'The find has been absolutely fascinating and a real career highlight,' said Mr Davis. 'It’s great to learn so much from the discovery and to think that this amazing creature was once swimming in seas above us' Pictured: the T. trigonodon fossil, showing the spine and flipper

‘The find has been absolutely fascinating and a real career highlight,’ said Mr Davis. ‘It’s great to learn so much from the discovery and to think that this amazing creature was once swimming in seas above us’ Pictured: the T. trigonodon fossil, showing the spine and flipper

'Now, once again, Rutland Water is a haven for wetland wildlife — albeit on a smaller scale!,' Mr Davis added. Pictured: a close-up of the T. trigonodon fossil, showing the bones of the flipper

‘Now, once again, Rutland Water is a haven for wetland wildlife — albeit on a smaller scale!,’ Mr Davis added. Pictured: a close-up of the T. trigonodon fossil, showing the bones of the flipper

The story of the Rutland Sea Dragon will feature on the episode of BBC Two's ' Digging for Britain ' programme airing on Tuesday, January 11th. Pictured: a 3D model of the specimen

The story of the Rutland Sea Dragon will feature on the episode of BBC Two’s ‘ Digging for Britain ‘ programme airing on Tuesday, January 11th. Pictured: a 3D model of the specimen

‘The block containing the massive 2-metre-long skull weighs just under a tonne, comprising the fossil, the Jurassic clay in which it lies, and the encasing plaster of Paris and wooden splints,’ said Mr Larkin.

‘The block containing the body section weighs about a tonne and a half.

‘It’s not often you are responsible for safely lifting a very important but very fragile fossil weighing that much. It is a responsibility, but I love a challenge.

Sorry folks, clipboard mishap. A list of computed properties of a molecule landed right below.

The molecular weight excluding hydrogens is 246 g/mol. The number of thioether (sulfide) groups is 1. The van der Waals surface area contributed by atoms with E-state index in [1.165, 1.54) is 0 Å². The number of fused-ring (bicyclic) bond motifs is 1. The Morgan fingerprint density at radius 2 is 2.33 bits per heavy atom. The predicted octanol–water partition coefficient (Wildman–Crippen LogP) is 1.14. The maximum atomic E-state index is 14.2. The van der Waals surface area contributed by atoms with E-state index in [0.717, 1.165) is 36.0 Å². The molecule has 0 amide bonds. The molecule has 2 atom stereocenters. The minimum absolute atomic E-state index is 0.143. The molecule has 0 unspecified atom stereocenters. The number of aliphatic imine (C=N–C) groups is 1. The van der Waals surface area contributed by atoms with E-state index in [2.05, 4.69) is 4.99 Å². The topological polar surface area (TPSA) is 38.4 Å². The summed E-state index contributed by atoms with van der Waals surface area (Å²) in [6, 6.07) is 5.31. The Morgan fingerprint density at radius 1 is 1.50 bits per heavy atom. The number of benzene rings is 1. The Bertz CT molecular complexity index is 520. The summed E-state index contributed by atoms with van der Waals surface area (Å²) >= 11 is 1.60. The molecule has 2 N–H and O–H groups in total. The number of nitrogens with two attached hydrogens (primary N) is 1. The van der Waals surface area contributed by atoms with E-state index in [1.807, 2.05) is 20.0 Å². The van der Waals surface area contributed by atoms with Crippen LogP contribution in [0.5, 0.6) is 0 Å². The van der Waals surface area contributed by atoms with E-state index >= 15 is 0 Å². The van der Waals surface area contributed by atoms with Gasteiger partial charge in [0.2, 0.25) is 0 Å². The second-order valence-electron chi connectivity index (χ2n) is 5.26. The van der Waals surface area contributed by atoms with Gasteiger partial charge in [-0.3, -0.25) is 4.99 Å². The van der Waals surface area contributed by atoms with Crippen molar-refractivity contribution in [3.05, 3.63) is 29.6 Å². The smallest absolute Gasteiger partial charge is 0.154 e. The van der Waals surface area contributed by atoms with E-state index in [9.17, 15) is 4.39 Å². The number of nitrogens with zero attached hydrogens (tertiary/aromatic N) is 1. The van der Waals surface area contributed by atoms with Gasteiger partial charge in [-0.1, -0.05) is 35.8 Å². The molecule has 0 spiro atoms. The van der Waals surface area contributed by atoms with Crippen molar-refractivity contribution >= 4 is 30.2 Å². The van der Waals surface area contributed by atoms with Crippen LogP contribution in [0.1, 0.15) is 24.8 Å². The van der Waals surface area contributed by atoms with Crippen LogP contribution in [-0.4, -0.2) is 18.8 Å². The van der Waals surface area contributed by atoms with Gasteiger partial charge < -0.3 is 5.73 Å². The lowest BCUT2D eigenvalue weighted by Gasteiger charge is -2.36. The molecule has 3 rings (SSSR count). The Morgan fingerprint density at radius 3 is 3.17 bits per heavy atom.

‘It was a very complex operation to uncover, record, and collect this important specimen safely,’ he added. 

The fossil — whose skull alone was 6.6 feet (2 metres) -long and weighed one tonne — was unearthed between August–September by palaeontologists led by Dean Lomax of the University of Manchester and Nigel Larkin of Reading University. Pictured: vertebrae

The fossil — whose skull alone was 6.6 feet (2 metres) -long and weighed one tonne — was unearthed between August–September by palaeontologists led by Dean Lomax of the University of Manchester and Nigel Larkin of Reading University. Pictured: vertebrae

'It was an honour to lead the excavation, said Dr Lomax, who is an expert on ichthyosaurs and has described five new species in the course of his research

‘It was an honour to lead the excavation, said Dr Lomax, who is an expert on ichthyosaurs and has described five new species in the course of his research

'Britain is the birthplace of ichthyosaurs — their fossils have been unearthed here for over 200 years, with the first scientific [identification] dating back to Mary Anning and her discoveries along the Jurassic Coast,' Dr Lomax added. (Mary Anning was a pioneering Victorian-era fossil collector and palaeontologist who operated on the 'Jurassic coast' of Dorset. She found the first ichthyosaur in 1811.) Pictured: a portrait of Mary Anning

‘Britain is the birthplace of ichthyosaurs — their fossils have been unearthed here for over 200 years, with the first scientific [identification] dating back to Mary Anning and her discoveries along the Jurassic Coast,’ Dr Lomax added. (Mary Anning was a pioneering Victorian-era fossil collector and palaeontologist who operated on the ‘Jurassic coast’ of Dorset. She found the first ichthyosaur in 1811.) Pictured: a portrait of Mary Anning

'Despite the many ichthyosaur fossils found in Britain, it is remarkable to think that the Rutland ichthyosaur is the largest skeleton ever found in the UK,' said Dr Lomax

‘Despite the many ichthyosaur fossils found in Britain, it is remarkable to think that the Rutland ichthyosaur is the largest skeleton ever found in the UK,’ said Dr Lomax

‘I’ve been studying the Jurassic fossil reptiles of Rutland and Leicestershire for over twenty years,’ added team member and palaeontologist Mark Evans of the British Antarctic Survey and the University of Leicester.

‘When I first saw the initial exposure of the specimen with Joe Davis I could tell that it was the largest ichthyosaur known from either county. 

‘However, it was only after our exploratory dig that we realised that it was practically complete to the tip of the tail.

‘Rutland’s motto ‘Multum in Parvo’, translates as ‘much in little’ so it is fitting that we’ve found Britain’s largest ichthyosaur skeleton in England’s smallest county.